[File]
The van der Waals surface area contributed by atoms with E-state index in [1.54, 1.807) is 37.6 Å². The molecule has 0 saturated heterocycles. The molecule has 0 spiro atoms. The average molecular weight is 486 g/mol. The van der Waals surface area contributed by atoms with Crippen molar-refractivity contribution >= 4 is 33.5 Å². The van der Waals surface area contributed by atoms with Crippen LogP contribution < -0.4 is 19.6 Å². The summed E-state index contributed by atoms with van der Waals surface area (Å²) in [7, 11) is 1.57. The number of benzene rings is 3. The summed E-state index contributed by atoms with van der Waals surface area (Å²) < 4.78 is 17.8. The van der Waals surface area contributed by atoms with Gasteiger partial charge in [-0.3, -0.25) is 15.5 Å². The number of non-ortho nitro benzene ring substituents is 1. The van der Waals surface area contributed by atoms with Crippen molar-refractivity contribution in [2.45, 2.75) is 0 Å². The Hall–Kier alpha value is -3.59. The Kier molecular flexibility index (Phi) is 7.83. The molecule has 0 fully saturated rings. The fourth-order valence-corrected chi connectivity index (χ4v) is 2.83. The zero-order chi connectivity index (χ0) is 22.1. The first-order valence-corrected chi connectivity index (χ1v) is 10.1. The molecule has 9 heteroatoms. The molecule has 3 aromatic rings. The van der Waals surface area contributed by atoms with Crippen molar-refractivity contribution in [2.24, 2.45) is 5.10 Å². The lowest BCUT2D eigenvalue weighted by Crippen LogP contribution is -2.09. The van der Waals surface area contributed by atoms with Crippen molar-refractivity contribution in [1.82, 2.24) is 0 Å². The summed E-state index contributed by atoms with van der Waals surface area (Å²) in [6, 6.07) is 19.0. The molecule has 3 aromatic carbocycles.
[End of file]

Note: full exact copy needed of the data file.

The van der Waals surface area contributed by atoms with E-state index in [1.54, 1.807) is 37.6 Å². The molecule has 0 saturated heterocycles. The molecule has 0 spiro atoms. The average molecular weight is 486 g/mol. The van der Waals surface area contributed by atoms with Crippen molar-refractivity contribution >= 4 is 33.5 Å². The van der Waals surface area contributed by atoms with Crippen LogP contribution < -0.4 is 19.6 Å². The summed E-state index contributed by atoms with van der Waals surface area (Å²) in [7, 11) is 1.57. The number of benzene rings is 3. The summed E-state index contributed by atoms with van der Waals surface area (Å²) < 4.78 is 17.8. The van der Waals surface area contributed by atoms with Gasteiger partial charge in [-0.3, -0.25) is 15.5 Å². The number of non-ortho nitro benzene ring substituents is 1. The van der Waals surface area contributed by atoms with Crippen molar-refractivity contribution in [2.45, 2.75) is 0 Å². The Hall–Kier alpha value is -3.59. The Kier molecular flexibility index (Phi) is 7.83. The molecule has 0 fully saturated rings. The fourth-order valence-corrected chi connectivity index (χ4v) is 2.83. The zero-order chi connectivity index (χ0) is 22.1. The first-order valence-corrected chi connectivity index (χ1v) is 10.1. The molecule has 9 heteroatoms. The molecule has 3 aromatic rings. The van der Waals surface area contributed by atoms with Crippen molar-refractivity contribution in [2.24, 2.45) is 5.10 Å². The lowest BCUT2D eigenvalue weighted by Crippen LogP contribution is -2.09. The van der Waals surface area contributed by atoms with Crippen molar-refractivity contribution in [1.82, 2.24) is 0 Å². The summed E-state index contributed by atoms with van der Waals surface area (Å²) in [6, 6.07) is 19.0. The molecule has 3 aromatic carbocycles.